Susan Lawler, La Trobe University
I recently wrote about how important it is to be able to identify plants and animals. Knowing the names of species that live around us helps us to connect to nature.
Yes, you can enjoy greenery and birdsong without knowing which species are involved, but recognising the call of a magpie while walking under a lemon-scented gum can enrich your experience. It makes nature more personal and accessible.
The most diverse and common group of animals in your neighbourhood (and mine) are the insects. Children are often drawn to these mini-beasts and are too often warned away by well-meaning adults who are afraid they might get stung.
The fact is that knowing your insects is a gateway to developing a relationship with the natural world. Who has not marvelled at a trail of ants carrying crumbs, enjoyed the sound of cicadas on a hot summer day, or watched bees pollinate flowers?
Insects are found everywhere and are incredibly diverse. They are critical to the health of any ecosystem, including your backyard or garden. Knowing enough to tell the main groups apart is a great way to learn about animals.
Insect swarm at my place
We had an interesting experience in our garden last week. Several wattle birds were swooping overhead and then half a dozen magpies arrived and started pecking at the grass at our feet. This was unusual behaviour so we watched closely and eventually noticed a swarm of insects above the vegetable patch.
There were both small and large insects in the swarm and I guessed that the large ones were predators, enjoying the feast along with the birds, but I was wrong. After finding the sweep net and collecting a few we realised that we were looking at a termite mating swarm. The larger insects were the females, and every now and then pairs dropped to the grass to do the deed.
Many people when they hear this story will cringe at the implications of having termites near the house, but most termite species do not eat wood and are not a danger to infrastructure. We placed a few dozen into a mesh enclosure along with some water, newspaper, wood and a jar of soil. The next day they had all burrowed into the soil, so we think they hatched out of our garden compost.
How did I know they were termites? Because termites belong to the order Isoptera, which literally means “same wings”. Unlike most insects, their four wings are all the same size and shape. Once you know this it is easy to distinguish between them and winged ants (who have four wings of different sizes) or flies (who have only two wings). A little bit of knowledge is a powerful thing.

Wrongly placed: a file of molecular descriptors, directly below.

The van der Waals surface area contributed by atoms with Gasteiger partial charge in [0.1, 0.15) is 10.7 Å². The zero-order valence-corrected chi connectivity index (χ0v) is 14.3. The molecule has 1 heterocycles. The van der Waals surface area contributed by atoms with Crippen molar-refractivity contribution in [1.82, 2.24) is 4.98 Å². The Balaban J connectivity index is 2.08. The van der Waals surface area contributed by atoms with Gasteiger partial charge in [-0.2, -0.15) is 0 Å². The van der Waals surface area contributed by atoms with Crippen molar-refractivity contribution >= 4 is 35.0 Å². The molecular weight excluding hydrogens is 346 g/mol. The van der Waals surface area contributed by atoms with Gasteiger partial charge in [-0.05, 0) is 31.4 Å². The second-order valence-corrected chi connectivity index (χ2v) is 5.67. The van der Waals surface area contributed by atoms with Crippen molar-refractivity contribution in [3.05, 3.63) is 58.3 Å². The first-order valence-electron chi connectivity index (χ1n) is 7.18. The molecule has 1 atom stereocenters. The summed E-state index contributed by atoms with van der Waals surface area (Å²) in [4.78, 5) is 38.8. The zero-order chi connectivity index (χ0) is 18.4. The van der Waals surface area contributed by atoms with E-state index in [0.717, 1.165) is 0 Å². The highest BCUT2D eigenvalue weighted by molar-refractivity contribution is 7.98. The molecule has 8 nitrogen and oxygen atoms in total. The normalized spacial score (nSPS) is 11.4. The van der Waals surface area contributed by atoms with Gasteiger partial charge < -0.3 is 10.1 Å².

Learning more about bugs
How will you learn to identify insects? A new book called Miniature Lives: identifying insects in your home and garden, by Michelle Gleeson would be a good start. It was mentioned on the CSIRO blog just a few days ago.
If you look around, you may find activities like Bring Ya Bug Along, which will be run by a friend of mine in our home town in a few weeks.
Of course, not every bug will be a bug. This sounds odd but there is an order of insects known as “true bugs” (Hemiptera). They have sucking mouthparts which they use to pierce plants or prey. So even the word “bug” has some linguistic problems and how you use it depends on who you are talking to.
Beetles are the most common insect order (Coleoptera), and most people can recognise them from the hard wing covers. Probably the most popular insect order is the Lepidoptera (moths and butterflies). Yes, they are beautiful but their caterpillars can be bad for the garden.
Lacewings (order Neuroptera) are also beautiful in their adult form. As juveniles they are called ant-lions, which are fearsome little predators that eat garden pests. You can even buy lacewings eggs from Bunnings to add to the garden.
I could go on but if I have sparked your interest, just buy a book or go online to start learning. Using insects as a gateway to connect with nature is something everyone can do.
Susan Lawler, Senior Lecturer, Department of Ecology, Environment and Evolution, La Trobe University
This article was originally published on The Conversation. Read the original article.